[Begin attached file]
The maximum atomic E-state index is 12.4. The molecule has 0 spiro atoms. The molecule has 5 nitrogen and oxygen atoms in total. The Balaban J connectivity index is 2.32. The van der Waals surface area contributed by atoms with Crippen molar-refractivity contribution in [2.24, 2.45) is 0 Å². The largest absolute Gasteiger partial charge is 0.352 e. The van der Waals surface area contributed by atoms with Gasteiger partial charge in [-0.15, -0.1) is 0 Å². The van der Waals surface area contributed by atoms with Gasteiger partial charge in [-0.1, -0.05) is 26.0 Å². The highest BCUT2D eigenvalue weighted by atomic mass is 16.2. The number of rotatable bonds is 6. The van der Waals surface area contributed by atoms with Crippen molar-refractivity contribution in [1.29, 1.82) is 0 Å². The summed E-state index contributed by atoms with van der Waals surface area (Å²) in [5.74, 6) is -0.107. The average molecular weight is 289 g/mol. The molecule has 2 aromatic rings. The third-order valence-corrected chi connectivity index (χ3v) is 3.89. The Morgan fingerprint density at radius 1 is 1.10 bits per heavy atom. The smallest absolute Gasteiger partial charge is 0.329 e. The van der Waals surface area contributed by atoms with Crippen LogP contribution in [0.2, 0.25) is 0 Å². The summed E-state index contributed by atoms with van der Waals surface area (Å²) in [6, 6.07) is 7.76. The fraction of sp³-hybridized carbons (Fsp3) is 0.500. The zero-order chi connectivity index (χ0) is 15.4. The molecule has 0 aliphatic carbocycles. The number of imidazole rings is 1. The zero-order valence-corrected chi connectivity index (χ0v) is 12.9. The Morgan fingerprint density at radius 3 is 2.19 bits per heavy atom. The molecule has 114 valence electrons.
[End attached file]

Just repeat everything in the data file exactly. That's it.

The maximum atomic E-state index is 12.4. The molecule has 0 spiro atoms. The molecule has 5 nitrogen and oxygen atoms in total. The Balaban J connectivity index is 2.32. The van der Waals surface area contributed by atoms with Crippen molar-refractivity contribution in [2.24, 2.45) is 0 Å². The largest absolute Gasteiger partial charge is 0.352 e. The van der Waals surface area contributed by atoms with Gasteiger partial charge in [-0.15, -0.1) is 0 Å². The van der Waals surface area contributed by atoms with Gasteiger partial charge in [-0.1, -0.05) is 26.0 Å². The highest BCUT2D eigenvalue weighted by atomic mass is 16.2. The number of rotatable bonds is 6. The van der Waals surface area contributed by atoms with Crippen molar-refractivity contribution in [1.29, 1.82) is 0 Å². The summed E-state index contributed by atoms with van der Waals surface area (Å²) in [5.74, 6) is -0.107. The average molecular weight is 289 g/mol. The molecule has 2 aromatic rings. The third-order valence-corrected chi connectivity index (χ3v) is 3.89. The Morgan fingerprint density at radius 1 is 1.10 bits per heavy atom. The smallest absolute Gasteiger partial charge is 0.329 e. The van der Waals surface area contributed by atoms with Crippen LogP contribution in [0.2, 0.25) is 0 Å². The summed E-state index contributed by atoms with van der Waals surface area (Å²) in [6, 6.07) is 7.76. The fraction of sp³-hybridized carbons (Fsp3) is 0.500. The zero-order chi connectivity index (χ0) is 15.4. The molecule has 0 aliphatic carbocycles. The number of imidazole rings is 1. The zero-order valence-corrected chi connectivity index (χ0v) is 12.9. The Morgan fingerprint density at radius 3 is 2.19 bits per heavy atom. The molecule has 114 valence electrons.